Carrie has successfully built a network of dedicated clients travelling from within the community of Katherine, commuting three hours down from Darwin, and as many as nine hours up from the nearby Victoria River district. She also services neighbouring Indigenous communities made up of nurses, police officers, school teachers, and the surrounding pastoral industry.

Raised on a cattle station “in a small wheatbelt town with no other girls the same age”, and educated at a boarding school in Perth, Carrie’s upbringing was diverse. Time spent in the city triggered Carrie’s creative side, where she’d commence trips to the local chemist to experiment with acrylic nails. “Growing up in such isolating circumstances, my social skills were never there. And so I was never going to become a beauty therapist straight out [of school] because I didn’t know how to talk to women… it was very daunting.” 

Carrie eventually returned to Perth to complete her beauty therapy studies, feeling “out of my depth” amongst a sea of strangers. “It was hard for me to get my head around when [I was used to being] surrounded by people all day long in the stock camp, in the outback and riding horses, chasing cows. I did end up with depression from that… it was very hard, but I just knew how to keep the end in mind. I loved my craft, it really gave me something… to make others look and feel good.”

Self-belief led Carrie to her first role at a Perth-based salon, before relocating north of Western Australia to Kununurra where she’d spend several years running her own business. “I had to be really disciplined with self-studying… had to back myself. I’d a point of going to Beauty Expos and keeping in contact with my [former] bosses and any suppliers… and getting that network around me.”

“I grew up where there were no [beauty] services for my mum, aunties or Nana, and they had to drive wherever to just get their legs waxed because that’s all they could afford. Even that was a real treat, you know? There’s never been the services that we need in this day-and-age. I’ve always wanted to be the one to provide them so women can keep working in the [agriculture] industry,” Carrie said.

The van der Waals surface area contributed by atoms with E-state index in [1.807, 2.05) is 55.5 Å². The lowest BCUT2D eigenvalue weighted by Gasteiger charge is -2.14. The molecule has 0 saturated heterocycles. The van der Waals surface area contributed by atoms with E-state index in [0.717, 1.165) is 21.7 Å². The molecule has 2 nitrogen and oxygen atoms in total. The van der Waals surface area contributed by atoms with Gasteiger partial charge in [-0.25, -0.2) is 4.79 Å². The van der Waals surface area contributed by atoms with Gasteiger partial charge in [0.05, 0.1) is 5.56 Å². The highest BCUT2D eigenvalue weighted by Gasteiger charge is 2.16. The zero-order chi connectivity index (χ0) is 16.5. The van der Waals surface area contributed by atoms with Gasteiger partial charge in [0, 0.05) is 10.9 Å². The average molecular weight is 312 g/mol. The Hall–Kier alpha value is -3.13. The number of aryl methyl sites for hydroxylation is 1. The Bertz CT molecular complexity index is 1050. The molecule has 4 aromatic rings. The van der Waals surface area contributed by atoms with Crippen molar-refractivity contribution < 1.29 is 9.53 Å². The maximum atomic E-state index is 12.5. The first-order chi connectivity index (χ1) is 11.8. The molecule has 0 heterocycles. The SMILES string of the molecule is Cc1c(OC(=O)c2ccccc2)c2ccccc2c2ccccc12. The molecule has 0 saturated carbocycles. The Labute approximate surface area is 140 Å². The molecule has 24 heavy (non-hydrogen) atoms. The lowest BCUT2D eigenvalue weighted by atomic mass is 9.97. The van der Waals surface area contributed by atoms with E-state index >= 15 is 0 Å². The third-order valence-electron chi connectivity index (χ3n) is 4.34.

Set against similar rural surroundings is Desert Goddess Beauty Clinic (DGBC), located in the far-west outback mining hub of Port Hedland, WA. Owner Kelly Cox is proud of her award-winning business, which hosts a clientele 80 percent of whom are regulars, largely of middle-age. Like Julie, Kelly grew from a solo operation to a bigger, busier business over time by offering “a very professional and dedicated approach to performing treatments.”

She concurs that long freight wait times can be burdensome, but is quick to relay the many positive benefits to operating out of a remote location: “the friendships you make with your clients – we have such a beautiful clientele, support from other businesses where everyone works together, and the help council [provides in] supporting small businesses.” She notes her luck in having “a great team” to support her, despite limited therapist numbers in the region.

Where skin-centric salons are springing up with regularity in Australia’s major cities, services like waxing remain popular in remote locations such as Kelly’s. So too is the case down in Bordertown, South Australia at Natural Soul Beauty. “Waxing would be our biggest service, but nails, lashes, brows, pedicures, and our skin treatments are popular, too,” explains owner Samantha Tink. Even in one of the country’s southernmost regions, pigmentation remains one of the biggest skin conditions to treat. Samantha and her team also regularly address clients guilty of using “the wrong products for their skin” as they are often dry or dehydrated, and have skin that struggles to heal itself.